Updated: November 29, 2021 07:08 PM
Created: November 29, 2021 06:20 PM
HUDSON - Police had a ceremony to honor city carrier Deb Maher for helping an elderly man in distress.
Maher has been working in Hudson for the U.S. Postal Service for almost 20 years.
About two weeks ago, on her route, she saw mail at a home was untouched.
"I noticed he still hadn't picked up the mail, which was highly unusual because he gets a lot of mail," she said. "I banged on the doors, windows, no response whatsoever, and so I said it's time to make the phone call."
A neighbor also voiced concern.
The Hudson police chief says this has already inspired others to check on neighbors or make a call. pic.twitter.com/4Z6q5RPtP0— Kumi (@KumiTuckerWNYT) November 29, 2021
Hudson Police Sgt. Nick Hodges & Officer Jessica Mausolf went into the house to rescue the man. They found him right inside the door.— Kumi (@KumiTuckerWNYT) November 29, 2021
The man has unfortunately since passed away, but the Hudson police chief says Maherís actions allowed the 79yo to have comfort, care, & dignity & he wasnít alone. pic.twitter.com/aJT0dZ7oPc— Kumi (@KumiTuckerWNYT) November 29, 2021
Hudson letter carrier Deb Maher is recognized today for her role in helping an elderly man. He had collapsed inside his home. On her route, Maher noticed something wasnít right & called police. pic.twitter.com/DY1suf9bgQ— Kumi (@KumiTuckerWNYT) November 29, 2021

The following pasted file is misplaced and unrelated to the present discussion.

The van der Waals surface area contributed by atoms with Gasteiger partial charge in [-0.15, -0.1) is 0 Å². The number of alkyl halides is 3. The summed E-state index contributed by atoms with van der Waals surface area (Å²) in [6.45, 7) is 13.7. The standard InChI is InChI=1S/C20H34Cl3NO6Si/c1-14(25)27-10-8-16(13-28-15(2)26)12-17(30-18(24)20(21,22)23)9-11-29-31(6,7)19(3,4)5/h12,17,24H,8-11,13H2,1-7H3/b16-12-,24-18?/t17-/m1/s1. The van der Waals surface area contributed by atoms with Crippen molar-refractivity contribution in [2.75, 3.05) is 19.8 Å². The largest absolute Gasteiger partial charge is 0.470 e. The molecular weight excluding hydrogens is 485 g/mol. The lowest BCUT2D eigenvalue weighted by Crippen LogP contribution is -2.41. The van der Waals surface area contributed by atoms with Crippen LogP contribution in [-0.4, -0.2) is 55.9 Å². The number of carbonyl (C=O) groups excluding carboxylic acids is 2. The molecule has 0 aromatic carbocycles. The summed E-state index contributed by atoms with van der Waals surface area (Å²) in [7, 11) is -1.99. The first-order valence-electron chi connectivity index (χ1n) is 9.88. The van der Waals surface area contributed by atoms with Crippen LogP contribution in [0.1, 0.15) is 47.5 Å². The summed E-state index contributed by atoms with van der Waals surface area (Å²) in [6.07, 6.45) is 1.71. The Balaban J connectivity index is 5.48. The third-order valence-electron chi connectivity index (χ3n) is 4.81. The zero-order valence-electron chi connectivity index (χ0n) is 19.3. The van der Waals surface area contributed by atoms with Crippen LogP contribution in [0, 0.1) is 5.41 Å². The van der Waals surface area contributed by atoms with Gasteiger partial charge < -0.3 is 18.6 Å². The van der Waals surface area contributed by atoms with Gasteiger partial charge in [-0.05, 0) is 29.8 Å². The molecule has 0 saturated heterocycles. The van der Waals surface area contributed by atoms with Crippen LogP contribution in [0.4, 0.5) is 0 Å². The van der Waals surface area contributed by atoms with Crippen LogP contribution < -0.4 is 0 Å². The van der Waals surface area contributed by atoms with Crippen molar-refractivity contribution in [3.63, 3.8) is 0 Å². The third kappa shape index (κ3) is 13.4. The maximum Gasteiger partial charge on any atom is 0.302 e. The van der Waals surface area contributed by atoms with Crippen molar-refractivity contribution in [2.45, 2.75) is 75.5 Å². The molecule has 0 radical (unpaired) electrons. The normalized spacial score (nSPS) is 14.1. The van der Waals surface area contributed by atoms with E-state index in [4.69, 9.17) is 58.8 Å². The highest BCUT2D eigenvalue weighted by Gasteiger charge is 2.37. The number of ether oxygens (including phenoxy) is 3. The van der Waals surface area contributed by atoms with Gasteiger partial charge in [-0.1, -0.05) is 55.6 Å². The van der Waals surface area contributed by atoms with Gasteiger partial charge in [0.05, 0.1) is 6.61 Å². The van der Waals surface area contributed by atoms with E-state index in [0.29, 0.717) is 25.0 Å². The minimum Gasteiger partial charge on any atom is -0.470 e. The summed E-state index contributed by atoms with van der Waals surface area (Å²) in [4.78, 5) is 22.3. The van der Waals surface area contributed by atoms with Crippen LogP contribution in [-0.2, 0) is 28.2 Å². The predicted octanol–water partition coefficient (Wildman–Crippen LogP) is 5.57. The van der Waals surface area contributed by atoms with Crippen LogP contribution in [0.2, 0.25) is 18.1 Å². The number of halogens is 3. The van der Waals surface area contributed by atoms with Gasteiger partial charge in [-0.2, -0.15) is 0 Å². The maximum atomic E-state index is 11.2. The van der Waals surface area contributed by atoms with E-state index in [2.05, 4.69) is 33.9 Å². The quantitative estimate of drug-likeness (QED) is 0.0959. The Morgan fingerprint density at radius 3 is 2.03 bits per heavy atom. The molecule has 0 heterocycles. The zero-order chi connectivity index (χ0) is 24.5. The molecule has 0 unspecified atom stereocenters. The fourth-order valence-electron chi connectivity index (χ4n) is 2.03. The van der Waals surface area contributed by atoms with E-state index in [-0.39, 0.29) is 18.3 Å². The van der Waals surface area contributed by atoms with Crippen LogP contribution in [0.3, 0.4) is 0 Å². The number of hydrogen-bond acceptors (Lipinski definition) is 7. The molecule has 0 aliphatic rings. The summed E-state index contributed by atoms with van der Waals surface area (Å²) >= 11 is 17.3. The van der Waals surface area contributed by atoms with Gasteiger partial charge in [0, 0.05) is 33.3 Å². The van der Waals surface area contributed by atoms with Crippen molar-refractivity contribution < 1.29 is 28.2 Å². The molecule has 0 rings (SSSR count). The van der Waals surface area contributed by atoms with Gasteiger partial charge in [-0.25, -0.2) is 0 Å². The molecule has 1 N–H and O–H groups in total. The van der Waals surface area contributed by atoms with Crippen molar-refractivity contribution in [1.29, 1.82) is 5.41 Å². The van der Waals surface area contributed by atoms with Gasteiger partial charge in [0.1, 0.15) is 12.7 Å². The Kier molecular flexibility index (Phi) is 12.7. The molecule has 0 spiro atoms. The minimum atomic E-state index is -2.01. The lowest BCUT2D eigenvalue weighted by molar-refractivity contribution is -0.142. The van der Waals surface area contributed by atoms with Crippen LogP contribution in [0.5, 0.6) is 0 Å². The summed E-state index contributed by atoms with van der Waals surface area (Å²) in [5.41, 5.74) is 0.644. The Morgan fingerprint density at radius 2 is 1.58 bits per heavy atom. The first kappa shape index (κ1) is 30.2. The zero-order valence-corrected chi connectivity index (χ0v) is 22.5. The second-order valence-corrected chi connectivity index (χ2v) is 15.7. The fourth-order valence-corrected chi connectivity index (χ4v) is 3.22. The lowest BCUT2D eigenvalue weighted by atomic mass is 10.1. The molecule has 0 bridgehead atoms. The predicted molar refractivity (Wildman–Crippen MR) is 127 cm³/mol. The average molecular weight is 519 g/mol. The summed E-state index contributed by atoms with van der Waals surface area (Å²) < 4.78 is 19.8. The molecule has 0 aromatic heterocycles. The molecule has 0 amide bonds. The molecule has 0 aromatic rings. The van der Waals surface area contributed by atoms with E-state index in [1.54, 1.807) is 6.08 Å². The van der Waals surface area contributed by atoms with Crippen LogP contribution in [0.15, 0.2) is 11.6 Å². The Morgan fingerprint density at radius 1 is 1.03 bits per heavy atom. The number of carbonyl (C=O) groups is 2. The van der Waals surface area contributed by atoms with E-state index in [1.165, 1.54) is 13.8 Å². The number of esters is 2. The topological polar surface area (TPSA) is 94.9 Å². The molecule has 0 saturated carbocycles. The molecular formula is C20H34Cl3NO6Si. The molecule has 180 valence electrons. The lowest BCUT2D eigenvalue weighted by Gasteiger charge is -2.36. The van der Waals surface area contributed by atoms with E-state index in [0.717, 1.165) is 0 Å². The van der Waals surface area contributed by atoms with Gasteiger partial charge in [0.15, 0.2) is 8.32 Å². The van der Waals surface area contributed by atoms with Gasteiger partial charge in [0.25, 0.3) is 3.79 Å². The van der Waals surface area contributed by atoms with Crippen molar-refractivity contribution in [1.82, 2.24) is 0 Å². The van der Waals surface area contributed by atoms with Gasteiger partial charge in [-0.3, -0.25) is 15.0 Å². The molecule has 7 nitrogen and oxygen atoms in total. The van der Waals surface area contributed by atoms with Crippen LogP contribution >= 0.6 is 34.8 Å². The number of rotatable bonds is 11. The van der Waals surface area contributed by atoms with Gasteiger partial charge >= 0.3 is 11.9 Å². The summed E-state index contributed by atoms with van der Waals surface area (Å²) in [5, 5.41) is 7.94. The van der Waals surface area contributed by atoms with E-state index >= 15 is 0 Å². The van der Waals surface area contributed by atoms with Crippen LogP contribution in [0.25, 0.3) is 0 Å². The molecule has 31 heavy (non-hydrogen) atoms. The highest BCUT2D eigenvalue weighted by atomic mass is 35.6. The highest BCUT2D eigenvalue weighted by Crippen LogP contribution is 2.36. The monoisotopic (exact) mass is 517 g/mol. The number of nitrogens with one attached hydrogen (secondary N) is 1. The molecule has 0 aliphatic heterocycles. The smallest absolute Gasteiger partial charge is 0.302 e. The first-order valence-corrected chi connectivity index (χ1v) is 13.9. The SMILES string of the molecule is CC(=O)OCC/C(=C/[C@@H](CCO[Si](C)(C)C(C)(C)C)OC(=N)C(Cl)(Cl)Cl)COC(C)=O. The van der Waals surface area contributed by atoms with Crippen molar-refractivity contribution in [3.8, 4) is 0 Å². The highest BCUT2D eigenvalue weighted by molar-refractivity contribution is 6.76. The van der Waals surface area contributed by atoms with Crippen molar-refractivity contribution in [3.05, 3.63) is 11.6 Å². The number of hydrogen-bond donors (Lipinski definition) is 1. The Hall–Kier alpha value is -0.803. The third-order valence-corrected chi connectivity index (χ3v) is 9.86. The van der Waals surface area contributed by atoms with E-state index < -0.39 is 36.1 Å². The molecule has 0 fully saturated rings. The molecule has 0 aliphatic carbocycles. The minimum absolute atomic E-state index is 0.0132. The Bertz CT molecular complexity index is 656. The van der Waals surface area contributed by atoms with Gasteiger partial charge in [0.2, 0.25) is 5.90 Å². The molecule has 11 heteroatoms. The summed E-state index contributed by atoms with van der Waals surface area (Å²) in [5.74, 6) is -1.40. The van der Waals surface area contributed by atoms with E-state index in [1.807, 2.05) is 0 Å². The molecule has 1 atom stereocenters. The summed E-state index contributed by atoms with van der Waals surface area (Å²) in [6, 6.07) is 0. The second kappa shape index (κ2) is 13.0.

Sergeant Nick Hodges and Officer Jessica Mausolf got into the home and found the man alive, lying just behind the front door.
He later passed away. The chief says because of what Maher did, the 79-year-old had comfort, care, and dignity in his final days.
"Members of our community heard what she did," said Hudson Police Chief Edward Moore. "It kind of caught on that people have a raised interest in looking out for one another. I think it was a good story."
The chief says it seems already to have inspired others to look out for one another.
"So that to me, that's something that's helping," said Maher. "Like Chief Moore said, it might only last a month, could last a couple months. Hopefully it'll last longer. It's just bringing the awareness to look out for your neighbor. If you see something out of the ordinary, maybe say something."
Letter carriers, like officers, see a lot, and get to know people and places well.
"We have a very good grip on who our community is," said Hudson Police Commissioner Shane Bower. "We know our neighbors. We know the people, and we know when something is off. So for her to just be who she is and realize something's not right here, I need to call, that was awesome, that was amazing."
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